I don't even know whether this is a good question. But it's annoying me and I don't get why it works so badly for me, and it's annoying me that I don't get it.
Point is, when switching from one mobile cell to another, you don't notice, right? The internet connection just continues. There's no noticeable interruption. Even if the cells use a different technology, like HSPA, GPRS and whatever there is. But when switching to wi-fi or back, there's a dropout. A loading web page will say that there is no connection available and stop trying to load. An online game will kick you out immediately, probably discards your progress and asks if you want to reload the game (like Clash of Clans).
When switching between connection types, there's a hard drop. Being able to freely use hundreds of wi-fi access points during a trip is completely useless! While I think the whole purpose of public wi-fi access points is a strong and reliable internet connection, the result is exactly the opposite! (unless you stay in one spot with strong connection to one of them of course).
I asked myself why this was the way it worked when I had my first smartphone, with Android 2.3. I'm using my fifth now, with 5.1.1, and the problem is still exactly the same. How is this possible? Doesn't anyone care? Isn't there some internet connection layer in Android that applications communicate with, regardless of connection type? Or why is there no option to use mobile and wi-fi connections simultaneously? I would be okay with it if switching network type would cause a small delay, but instead it's just immediately dropping dead, destroying partially loaded stuff.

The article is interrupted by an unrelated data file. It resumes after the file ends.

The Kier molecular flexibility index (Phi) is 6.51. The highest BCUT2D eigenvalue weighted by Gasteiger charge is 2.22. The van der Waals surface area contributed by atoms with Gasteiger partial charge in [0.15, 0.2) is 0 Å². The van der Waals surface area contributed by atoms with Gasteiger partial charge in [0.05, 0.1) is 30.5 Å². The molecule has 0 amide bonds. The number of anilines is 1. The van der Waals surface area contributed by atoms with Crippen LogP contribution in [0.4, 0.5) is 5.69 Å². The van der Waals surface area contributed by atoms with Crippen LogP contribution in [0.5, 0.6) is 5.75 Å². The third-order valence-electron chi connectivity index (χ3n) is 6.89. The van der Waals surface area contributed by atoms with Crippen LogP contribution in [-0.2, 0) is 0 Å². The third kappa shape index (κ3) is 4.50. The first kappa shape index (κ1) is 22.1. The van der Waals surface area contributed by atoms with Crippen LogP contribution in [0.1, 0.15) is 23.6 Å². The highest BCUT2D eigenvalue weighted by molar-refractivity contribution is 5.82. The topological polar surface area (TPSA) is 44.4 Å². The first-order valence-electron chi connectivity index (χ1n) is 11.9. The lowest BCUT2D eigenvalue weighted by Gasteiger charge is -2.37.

I can think of several solutions, none of which anyone seems to have worked on. Maybe the apps shouldn't be programmed to whine that much about connectivity. But still, if the connection you're using (either cell or wi-fi) just doesn't have any throughput for a second, that's no problem at all. Unless it switches to another type! Even though that might be done in a second as well. How do apps even know the difference? IMO, they really shouldn't. Or is it the case that Android always turns off mobile data as soon as it starts connecting with wi-fi, even though the connection isn't established yet? That would be extremely stupid.
Meanwhile, my 'workaround' is a terrible one: just switch off wi-fi while I'm moving. But obviously I forget that pretty often, or forget to turn it back on when I'm home.
Can anyone shed some light on the matter for me?